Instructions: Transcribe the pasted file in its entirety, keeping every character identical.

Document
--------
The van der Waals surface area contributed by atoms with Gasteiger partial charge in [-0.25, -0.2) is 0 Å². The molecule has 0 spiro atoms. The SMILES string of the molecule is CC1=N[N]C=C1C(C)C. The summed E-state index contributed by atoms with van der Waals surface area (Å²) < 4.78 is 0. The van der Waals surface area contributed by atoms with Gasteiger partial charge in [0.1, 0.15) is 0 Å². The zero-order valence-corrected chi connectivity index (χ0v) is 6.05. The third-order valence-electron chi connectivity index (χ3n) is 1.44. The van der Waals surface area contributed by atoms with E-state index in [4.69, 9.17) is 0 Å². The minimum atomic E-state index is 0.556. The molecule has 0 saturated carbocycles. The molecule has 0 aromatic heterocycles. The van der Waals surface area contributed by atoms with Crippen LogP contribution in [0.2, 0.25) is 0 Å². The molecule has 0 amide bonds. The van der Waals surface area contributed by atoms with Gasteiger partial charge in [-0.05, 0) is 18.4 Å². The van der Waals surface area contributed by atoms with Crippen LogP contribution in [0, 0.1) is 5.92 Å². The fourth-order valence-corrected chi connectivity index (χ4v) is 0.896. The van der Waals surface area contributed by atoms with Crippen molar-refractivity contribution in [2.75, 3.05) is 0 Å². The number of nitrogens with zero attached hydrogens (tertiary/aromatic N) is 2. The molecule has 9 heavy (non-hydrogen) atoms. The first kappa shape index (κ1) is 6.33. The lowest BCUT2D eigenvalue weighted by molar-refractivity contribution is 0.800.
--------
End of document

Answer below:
The van der Waals surface area contributed by atoms with Gasteiger partial charge in [-0.25, -0.2) is 0 Å². The molecule has 0 spiro atoms. The SMILES string of the molecule is CC1=N[N]C=C1C(C)C. The summed E-state index contributed by atoms with van der Waals surface area (Å²) < 4.78 is 0. The van der Waals surface area contributed by atoms with Gasteiger partial charge in [0.1, 0.15) is 0 Å². The zero-order valence-corrected chi connectivity index (χ0v) is 6.05. The third-order valence-electron chi connectivity index (χ3n) is 1.44. The van der Waals surface area contributed by atoms with E-state index in [4.69, 9.17) is 0 Å². The minimum atomic E-state index is 0.556. The molecule has 0 saturated carbocycles. The molecule has 0 aromatic heterocycles. The van der Waals surface area contributed by atoms with Crippen LogP contribution in [0.2, 0.25) is 0 Å². The molecule has 0 amide bonds. The van der Waals surface area contributed by atoms with Gasteiger partial charge in [-0.05, 0) is 18.4 Å². The van der Waals surface area contributed by atoms with Crippen LogP contribution in [0, 0.1) is 5.92 Å². The fourth-order valence-corrected chi connectivity index (χ4v) is 0.896. The van der Waals surface area contributed by atoms with Crippen molar-refractivity contribution in [2.75, 3.05) is 0 Å². The number of nitrogens with zero attached hydrogens (tertiary/aromatic N) is 2. The molecule has 9 heavy (non-hydrogen) atoms. The first kappa shape index (κ1) is 6.33. The lowest BCUT2D eigenvalue weighted by molar-refractivity contribution is 0.800.